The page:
The marrying of engineering and languages is something URI does like no other. Technically, it began as a solution to the problem of shrinking language classes, but it’s turned into a one-of-a-kind International Engineering Program that’s been a national model for more than two decades. Today, our International Engineering Program has more than 400 graduates working around the world for such engineering titans as Johnson & Johnson, BMW, Dow Chemical Co., and more.
It’s a five-year program that offers a lot:
- Two degrees – a B.A. in Spanish, German, French, or Chinese, and a B.S. in the engineering field of your choice;
- Half a year studying abroad at one of our partner institutions in Germany, France, Spain, Mexico and China;
- Half a year in a paid internship with a leading engineering company in Germany, France, Spain, Switzerland, Mexico, Canada, Brazil, China, or Liechtenstein;
- A living-learning community on campus where conversations occur in a foreign language as often as in English and students support one another’s shared career and personal goals.
After about two weeks, everything becomes very normalized, you start to integrate and immerse, and it becomes more natural. You start eating, breathing and talking the language.
“You actually become proficient in the language and do relevant work in the field, which is absolutely amazing to any employer. Companies WANT you because of your language skills and your engineering skills,” said Payam Fahr ’12, a mechanical engineering and German major from Fairfax, Va. During his internship at the BMW Research and Innovation Center in Germany, he drove many kinds of cars – “living in the corners, feeling those lateral G’s” – testing the tactile response from the steering feedback, brakes, and suspension, and working with Lions Racing Team.
The International Engineering Program has a great track record of attracting women. In fact, about 23 percent of our international engineering students are female, compared to 16 percent in the College of Engineering overall. Colleen Grinham, a civil engineering and German major from Middleboro, Mass., interned at Bayer in Leverkusen, Germany. “Bayer has a few American sites, so they see American a lot, but they rarely ever see an American who can speak German. I was one of the only female students who wasn’t a secretary, but was an engineer. They were very proud of that,” she said.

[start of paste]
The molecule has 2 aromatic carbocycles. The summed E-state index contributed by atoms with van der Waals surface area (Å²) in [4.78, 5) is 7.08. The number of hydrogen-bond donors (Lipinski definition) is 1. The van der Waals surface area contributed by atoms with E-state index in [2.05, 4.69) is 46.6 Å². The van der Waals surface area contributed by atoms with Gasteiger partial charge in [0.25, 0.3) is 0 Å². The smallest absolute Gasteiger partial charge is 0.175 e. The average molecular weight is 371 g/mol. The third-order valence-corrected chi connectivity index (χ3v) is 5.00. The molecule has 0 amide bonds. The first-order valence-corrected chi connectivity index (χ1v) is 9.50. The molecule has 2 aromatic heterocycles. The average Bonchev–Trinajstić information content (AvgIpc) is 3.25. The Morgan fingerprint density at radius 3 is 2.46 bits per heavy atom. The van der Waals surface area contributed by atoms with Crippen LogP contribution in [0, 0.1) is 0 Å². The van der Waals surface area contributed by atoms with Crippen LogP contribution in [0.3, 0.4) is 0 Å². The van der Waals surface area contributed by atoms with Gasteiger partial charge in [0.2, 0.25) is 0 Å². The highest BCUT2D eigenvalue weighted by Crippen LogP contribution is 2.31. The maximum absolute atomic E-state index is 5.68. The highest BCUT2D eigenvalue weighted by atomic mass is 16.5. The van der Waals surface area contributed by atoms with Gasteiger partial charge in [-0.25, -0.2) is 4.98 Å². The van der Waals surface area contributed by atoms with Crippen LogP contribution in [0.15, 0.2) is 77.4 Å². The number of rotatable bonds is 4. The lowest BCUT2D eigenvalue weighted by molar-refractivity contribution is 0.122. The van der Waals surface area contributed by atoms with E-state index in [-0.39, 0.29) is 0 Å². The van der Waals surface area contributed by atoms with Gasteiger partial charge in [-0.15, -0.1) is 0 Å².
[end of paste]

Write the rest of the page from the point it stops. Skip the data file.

If the idea of spending a year abroad is a little uncomfortable for you, Payam says that “after about two weeks, everything becomes very normalized, you start to integrate and immerse, and it becomes more natural. You start eating, breathing and talking the language.” Sarah Wood ‘12, an ocean engineering and Chinese major from Springfield, Ill., is proud so say that she writes ocean engineering papers in Chinese. “To hear a language and understand it without translating it in my head is unbelievable. I love that in a few years, I’ll be able to get a job in ocean engineering in China and I’ll feel as comfortable in China as I do in America.”
Recognition for the program has come from, appropriately, all over the map. Most recently, it’s been recognized by the German government, and received the prestigious Andrew Heiskell Award in 2012 and the Senator Paul Simon Spotlight Award in 2011 for innovation in international education and internationalizing its engineering curriculum.
Professor Sigrid Berka, who leads the program, sees a bright future for International Engineering at URI. “The value to globally operating companies is that our students can be used as cultural ambassadors between engineering cultures in America, France, Spain Germany, China and elsewhere.” She’s working toward an Italian International Engineering component, exploring the addition of Arabic or Portuguese to the program, is reaching out to high schools well beyond the borders of the United States to recruit students from diverse cultural backgrounds, and recently worked with the German railway company Deutsche Bahn on new partnerships.
Founder John Grandin conceived the International Engineering Program to boost enrollment in language classes. You could say it worked – and then some. With students studying and interning in nine countries – and nearly all graduates landing jobs – language classes are growing and an innovative solution has turned into an overwhelming success.
Photo credit: Payam Fahr